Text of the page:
CSS3 transforms are one way to provide the parallax scrolling effect used by many websites where the foreground (usually separate blocks of text) moves over a background (usually of photos), with the text moving faster than the photos. This gives an illusion of depth as it simulates parallax.

The 3-D acid test is simply whether the picture can be rotated such that a true side-view is displayed.

* notably the 2.5D scale3d transform that resizes elements in pseudo-3D and the perspective transform which gives 3-D depth.


I wondered if they were using 2D slices in that way at first, but then I saw the 3D turning barrel that comes in from the right hand side from around 26 seconds into the video, and you can clearly see a proper 3D turning effect on that barrel, rather than just 'slicing' of 2D depth-fields...

Image

Can HTML5 CSS3 transforms display that sort of stuff too?

Cheers,

Itsallaguess

stewamax
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Re: How do they do this?

#358978

Postby stewamax » November 22nd, 2020, 10:34 am

Hmm.... I can't see anything in the second photo that isn't a 2.5D skewed or distorted version of the first photo, bearing in mind that a skewing can reveal something that was squashed to invisibility before the transform was applied (and vice versa).
Have a look at the rotating cube on https://css-tricks.com/how-css-perspective-works/ for example

But I am open to persuasion!

Itsallaguess
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Re: How do they do this?

#359004

Postby Itsallaguess » November 22nd, 2020, 1:00 pm

stewamax wrote:
Hmm.... I can't see anything in the second photo that isn't a 2.5D skewed or distorted version of the first photo, bearing in mind that a skewing can reveal something that was squashed to invisibility before the transform was applied (and vice versa).

Have a look at the rotating cube on https://css-tricks.com/how-css-perspective-works/ for example

But I am open to persuasion!


No, I think it's you who's persuaded me!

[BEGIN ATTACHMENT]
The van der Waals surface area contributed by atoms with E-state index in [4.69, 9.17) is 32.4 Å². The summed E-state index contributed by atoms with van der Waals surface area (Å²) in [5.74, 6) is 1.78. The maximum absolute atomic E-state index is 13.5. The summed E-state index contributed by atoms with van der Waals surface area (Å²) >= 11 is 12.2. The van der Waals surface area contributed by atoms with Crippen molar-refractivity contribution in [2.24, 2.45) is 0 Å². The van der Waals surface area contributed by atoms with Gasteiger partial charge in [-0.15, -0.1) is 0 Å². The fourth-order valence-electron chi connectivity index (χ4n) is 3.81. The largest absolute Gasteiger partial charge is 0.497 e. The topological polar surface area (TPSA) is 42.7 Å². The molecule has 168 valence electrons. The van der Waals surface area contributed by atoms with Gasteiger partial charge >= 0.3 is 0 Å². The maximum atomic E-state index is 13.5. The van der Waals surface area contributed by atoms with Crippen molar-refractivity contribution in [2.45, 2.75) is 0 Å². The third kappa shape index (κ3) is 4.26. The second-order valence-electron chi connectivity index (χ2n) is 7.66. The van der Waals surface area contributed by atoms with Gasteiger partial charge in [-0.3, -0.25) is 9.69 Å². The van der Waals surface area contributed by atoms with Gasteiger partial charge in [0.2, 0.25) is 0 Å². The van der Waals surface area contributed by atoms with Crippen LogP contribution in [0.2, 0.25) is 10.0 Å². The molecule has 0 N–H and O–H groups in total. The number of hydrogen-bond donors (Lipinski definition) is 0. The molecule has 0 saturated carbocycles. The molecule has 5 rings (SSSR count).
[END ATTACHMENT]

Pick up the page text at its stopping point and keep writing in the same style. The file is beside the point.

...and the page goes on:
It's been a long time since I've done much on the CSS side of things, and the page you linked to was really interesting, so thanks for that, but the icing on the cake for me, and the moment when I was completely persuaded that you're right, and they've done the video linked in CK's first post in the way you've suggested, was when I opened one of the sub-links contained on the CSS page above, which led to this CSS-Perspective demo page, which includes the all-important image-masks too -

https://codepen.io/amit_sheen/pen/WNweryv

It's just amazing that those pages are being fully turned in CSS..

Cheers,

Itsallaguess

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Re: How do they do this?

#359010

Postby onthemove » November 22nd, 2020, 1:43 pm

Itsallaguess wrote:
stewamax wrote:
Hmm.... I can't see anything in the second photo that isn't a 2.5D skewed or distorted version of the first photo, bearing in mind that a skewing can reveal something that was squashed to invisibility before the transform was applied (and vice versa).

Have a look at the rotating cube on https://css-tricks.com/how-css-perspective-works/ for example

But I am open to persuasion!


No, I think it's you who's persuaded me!

It's been a long time since I've done much on the CSS side of things, and the page you linked to was really interesting, so thanks for that, but the icing on the cake for me, and the moment when I was completely persuaded that you're right, and they've done the video linked in CK's first post in the way you've suggested, was when I opened one of the sub-links contained on the CSS page above, which led to this CSS-Perspective demo page, which includes the all-important image-masks too -

https://codepen.io/amit_sheen/pen/WNweryv

It's just amazing that those pages are being fully turned in CSS..

Cheers,

Itsallaguess


How did they get the undulations in the landscape at 0:56 to 1:00 if it's done with css?

As the camera pans back, you can see it isn't a simple geometric transform - watch the grass/ground on either side of the river... there are 1 or 2 2d planes for some of the trees, but the ground is not flat.. it has undulations in it that are continuous in the depth plane, but not uniform/geometric.

While I doubt they used the Blender (it's free software), I suspect they used one of the other commercial 3d modelling packages that provides similar functionality.

The really interesting bit for me is the 'context aware fill' in photoshop, and according to the comments below the video I linked to, similar is also available in gimp. If you watch the video I linked, they use it to fill in the gaps in the background behind where the foreground elements have been cut out.

stewamax
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Re: How do they do this?

#359206

Postby stewamax » November 23rd, 2020, 10:09 am

Yes - something like Photoshop's Context-aware Fill* is needed to fill in parts of a background layer that are obscured by a front layer. But it is not clairvoyant and cannot automatically fill in features that are not already anywhere in the picture to copy!

* for Photoshop non-users this is a clever combination of the familiar 'magic wand' tool (to delineate the area to be filled) and the 'rubber stamp' tool to copy the fill from an adjacent area